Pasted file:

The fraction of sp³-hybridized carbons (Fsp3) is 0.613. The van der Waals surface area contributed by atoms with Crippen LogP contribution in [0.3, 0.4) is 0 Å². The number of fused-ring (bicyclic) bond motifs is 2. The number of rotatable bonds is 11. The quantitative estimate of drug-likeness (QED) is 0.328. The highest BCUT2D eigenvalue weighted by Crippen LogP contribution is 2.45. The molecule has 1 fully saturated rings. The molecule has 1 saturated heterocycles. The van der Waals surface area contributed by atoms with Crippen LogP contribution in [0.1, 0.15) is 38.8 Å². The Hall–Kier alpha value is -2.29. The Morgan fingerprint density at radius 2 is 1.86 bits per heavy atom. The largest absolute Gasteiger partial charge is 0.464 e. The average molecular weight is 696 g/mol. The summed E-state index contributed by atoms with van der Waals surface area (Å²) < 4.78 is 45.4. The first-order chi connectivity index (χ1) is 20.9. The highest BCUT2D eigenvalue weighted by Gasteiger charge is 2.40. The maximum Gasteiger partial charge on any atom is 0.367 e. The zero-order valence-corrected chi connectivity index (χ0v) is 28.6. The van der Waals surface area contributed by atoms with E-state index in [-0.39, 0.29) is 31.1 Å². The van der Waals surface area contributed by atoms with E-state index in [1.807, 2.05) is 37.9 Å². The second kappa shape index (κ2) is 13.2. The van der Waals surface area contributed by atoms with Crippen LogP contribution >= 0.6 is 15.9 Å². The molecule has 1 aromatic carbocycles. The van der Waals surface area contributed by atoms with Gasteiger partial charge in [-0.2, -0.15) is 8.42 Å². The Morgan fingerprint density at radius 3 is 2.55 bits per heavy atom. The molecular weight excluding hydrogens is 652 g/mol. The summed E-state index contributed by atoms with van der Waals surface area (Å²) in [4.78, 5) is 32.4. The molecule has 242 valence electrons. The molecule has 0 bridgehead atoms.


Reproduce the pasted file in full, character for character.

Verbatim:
The fraction of sp³-hybridized carbons (Fsp3) is 0.613. The van der Waals surface area contributed by atoms with Crippen LogP contribution in [0.3, 0.4) is 0 Å². The number of fused-ring (bicyclic) bond motifs is 2. The number of rotatable bonds is 11. The quantitative estimate of drug-likeness (QED) is 0.328. The highest BCUT2D eigenvalue weighted by Crippen LogP contribution is 2.45. The molecule has 1 fully saturated rings. The molecule has 1 saturated heterocycles. The van der Waals surface area contributed by atoms with Crippen LogP contribution in [0.1, 0.15) is 38.8 Å². The Hall–Kier alpha value is -2.29. The Morgan fingerprint density at radius 2 is 1.86 bits per heavy atom. The largest absolute Gasteiger partial charge is 0.464 e. The average molecular weight is 696 g/mol. The summed E-state index contributed by atoms with van der Waals surface area (Å²) < 4.78 is 45.4. The first-order chi connectivity index (χ1) is 20.9. The highest BCUT2D eigenvalue weighted by Gasteiger charge is 2.40. The maximum Gasteiger partial charge on any atom is 0.367 e. The zero-order valence-corrected chi connectivity index (χ0v) is 28.6. The van der Waals surface area contributed by atoms with E-state index in [-0.39, 0.29) is 31.1 Å². The van der Waals surface area contributed by atoms with E-state index in [1.807, 2.05) is 37.9 Å². The second kappa shape index (κ2) is 13.2. The van der Waals surface area contributed by atoms with Crippen LogP contribution >= 0.6 is 15.9 Å². The molecule has 1 aromatic carbocycles. The van der Waals surface area contributed by atoms with Gasteiger partial charge in [-0.2, -0.15) is 8.42 Å². The Morgan fingerprint density at radius 3 is 2.55 bits per heavy atom. The molecular weight excluding hydrogens is 652 g/mol. The summed E-state index contributed by atoms with van der Waals surface area (Å²) in [4.78, 5) is 32.4. The molecule has 242 valence electrons. The molecule has 0 bridgehead atoms.